are actually the concerns
that an ordinary Welshman in the Middle Ages
would have had about his life,
and about his health,
and about his beliefs,
that would have prompted him to go on his grand tour.
There were miraculous wonders to be found
in this world.
That's why the pilgrim went,
and the longer the journey - the more effort made to get to them -
the more powerful those miracles might be.
With our visit to the holy shrine of Holywell
under our belts,
we are ready to negotiate the long and difficult journey
to our ultimate destination,
now just 156 miles away.
Dave Kelly-Parkinson spends his life
guiding people up the most dangerous mountains in the world.
He is here as our chief navigator.
We need to have a little think here.
This looks the more obvious road, though.
-The one to the right.
-The direction we need to go is southeast.
It is actually going this way, on the left fork.
Dave has based his route
on the strip maps of John Ogilby.
It's called the Pilgrim Way,
even though it was drawn 100 years after the last pilgrims walked it.
And it takes the form of a strip,
showing the route and the major landmarks along the way.
A sort of 17th-century version of a satnav.
What's astonishing is how much of this ancient route
lies just under the surface,
waiting to be discovered amongst the tracks, paths
and roadways of today.
I didn't realise there was so much thought that went into medieval...
At the moment, we look like a bunch of Sunday walkers.
It is time for us to acquire the true badge of pilgrimage.
Seen one in there.
Let's have a look.
What we are doing now is looking for staves,
an essential part of the pilgrim kit.
Here's a nice strong one.
Can you give me a quite knobbly one?
I like a little bit of character.
A little bit of a Gandalf staff for me...
-You know what I mean?
Nathan Goss is a carpenter by trade,
hence his collection of tools,
and the know-how in using them.
About there, you are.
Nathan's never happier than when he's got an axe in his hand.
Oh! Speared myself right in the nadgers!
Pilgrims' staffs were more than just walking sticks.
They were weapons of self-defence.
And they helped identify pilgrims from other travellers.
Bit nervous about this axe, Nathan.
'They came to symbolise the very act of pilgrimage.
'The staff of Jesus was held in such high regard
'that St Patrick was reputed to have brought it
'all the way back to Ireland
'from his travels in the Mediterranean.'
Do you want to make a go of chopping it yourself?
-Are you sure?
I love to see a man working.
Since I don't do a job myself, you know.
In medieval times,
few people were encouraged, or even permitted,
to travel freely through the country, like this.
Ordinary citizens were expected to live, work
and die in the parish they were born into.
Anybody who strayed was labelled a vagrant
and shipped straight back to where they had come from.
But pilgrims were different.
They could go freely,
on condition they kept to their agreed route,
and returned home the same way.
Pilgrimage offered the common man and woman
the one moment of true freedom
they could expect to enjoy in their entire lives.
A series of hills called the Clwydian Range
run due south from Holywell
and even today act as a barrier to the Welsh heartland beyond.
With their ancient forts
and modern telecommunications aerials,
pointing towards heaven,
these hills bear testimony to the hundreds of generations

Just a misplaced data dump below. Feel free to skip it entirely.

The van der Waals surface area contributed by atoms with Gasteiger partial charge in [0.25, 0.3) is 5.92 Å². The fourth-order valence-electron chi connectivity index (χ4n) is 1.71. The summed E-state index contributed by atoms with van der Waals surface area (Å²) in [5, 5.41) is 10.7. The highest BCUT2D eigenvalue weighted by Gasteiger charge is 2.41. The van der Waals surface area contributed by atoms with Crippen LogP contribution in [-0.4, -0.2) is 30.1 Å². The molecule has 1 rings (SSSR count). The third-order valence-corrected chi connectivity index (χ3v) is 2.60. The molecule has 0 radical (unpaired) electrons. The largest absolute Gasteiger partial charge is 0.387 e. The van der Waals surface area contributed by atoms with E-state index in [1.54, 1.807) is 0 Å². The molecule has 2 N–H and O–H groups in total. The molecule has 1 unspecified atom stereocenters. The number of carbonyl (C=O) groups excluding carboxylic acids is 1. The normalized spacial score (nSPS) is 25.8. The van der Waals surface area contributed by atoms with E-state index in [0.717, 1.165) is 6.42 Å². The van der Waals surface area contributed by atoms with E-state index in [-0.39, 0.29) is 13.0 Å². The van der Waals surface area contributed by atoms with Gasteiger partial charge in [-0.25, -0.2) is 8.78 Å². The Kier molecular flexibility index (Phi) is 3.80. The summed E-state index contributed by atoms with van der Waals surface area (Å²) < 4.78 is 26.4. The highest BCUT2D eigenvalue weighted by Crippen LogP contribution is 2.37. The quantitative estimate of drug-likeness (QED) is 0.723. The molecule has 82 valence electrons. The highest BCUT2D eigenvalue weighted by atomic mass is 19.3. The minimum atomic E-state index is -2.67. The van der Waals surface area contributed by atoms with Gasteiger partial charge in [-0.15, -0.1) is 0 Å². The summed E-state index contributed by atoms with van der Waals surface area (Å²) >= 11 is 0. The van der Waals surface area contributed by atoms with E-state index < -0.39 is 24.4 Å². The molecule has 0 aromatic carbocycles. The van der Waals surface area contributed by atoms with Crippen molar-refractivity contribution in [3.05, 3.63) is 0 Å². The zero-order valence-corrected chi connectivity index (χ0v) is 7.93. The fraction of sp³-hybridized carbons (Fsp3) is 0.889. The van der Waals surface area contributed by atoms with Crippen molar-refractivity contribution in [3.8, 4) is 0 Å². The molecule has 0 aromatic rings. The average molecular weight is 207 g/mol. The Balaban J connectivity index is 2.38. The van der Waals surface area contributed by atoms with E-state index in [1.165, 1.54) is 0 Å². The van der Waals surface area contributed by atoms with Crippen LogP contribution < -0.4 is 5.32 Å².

of human traffic that have crossed them.
'Ogilby's 17th-century map
'has helped Dave uncover a pathway across an open field.'
After a big slog uphill,
you've got a new view of where you're going.
What is interesting is that it's not marked, as it were.
We don't have little markers saying,
"You are now on the pilgrim route,"
like the Pennine Way.
We're actually finding our own way.
These ancient tracks,
moulded into the earth over the centuries,
were precisely the kind of paths that medieval pilgrims followed.
Back in 1450,
we would have had neither maps, nor the ability to read them.
We would have had to ask locals for direction.
A return journey of more than 300 miles through difficult terrain,
as we are doing,
would have taken the average pilgrim many weeks to complete.
Assuming he was lucky enough to return home alive.
Once over the Clwydian Range,
the pilgrimage route runs along the Vale of Clwyd
and right through the middle of the village of Llanynys.
Pilgrim routes prompted the building of churches,
and churches encouraged
the development of villages like Llanynys.
A church has certainly stood here since the 13th century.
I am told that inside, there is some compelling evidence
that pilgrims visited here.
Discovered 50 years ago,
this painting of St Christopher
must have been created 600 years ago
at the height of the age of religious pilgrimage.
He is the patron saint of travellers.
It's a monumental picture
of the saint.
Crossing a river, and the river itself
is thronging with fish.
And he was a giant.
But he found that the child
that he was carrying on his shoulders
grew heavier and heavier,
because the child was Christ,
and Christ carried the weight of the sins of the world.
because his name was Offa,
until he carried Christ,
and then became "Christ-Offa", Christopher.
And he is carrying
a beautiful staff.
And you sense that this was a message to pilgrims who came here.
Looking at the south side of the church,
I can see it is much larger than would normally be expected
in a village of this size.
It is thought it was made that way
to allow pilgrims to sleep here.
Suitably refreshed by St Christopher,
we continue on our way.
Late spring saw the first rush of pilgrims
through the Welsh countryside.
The timing was no accident,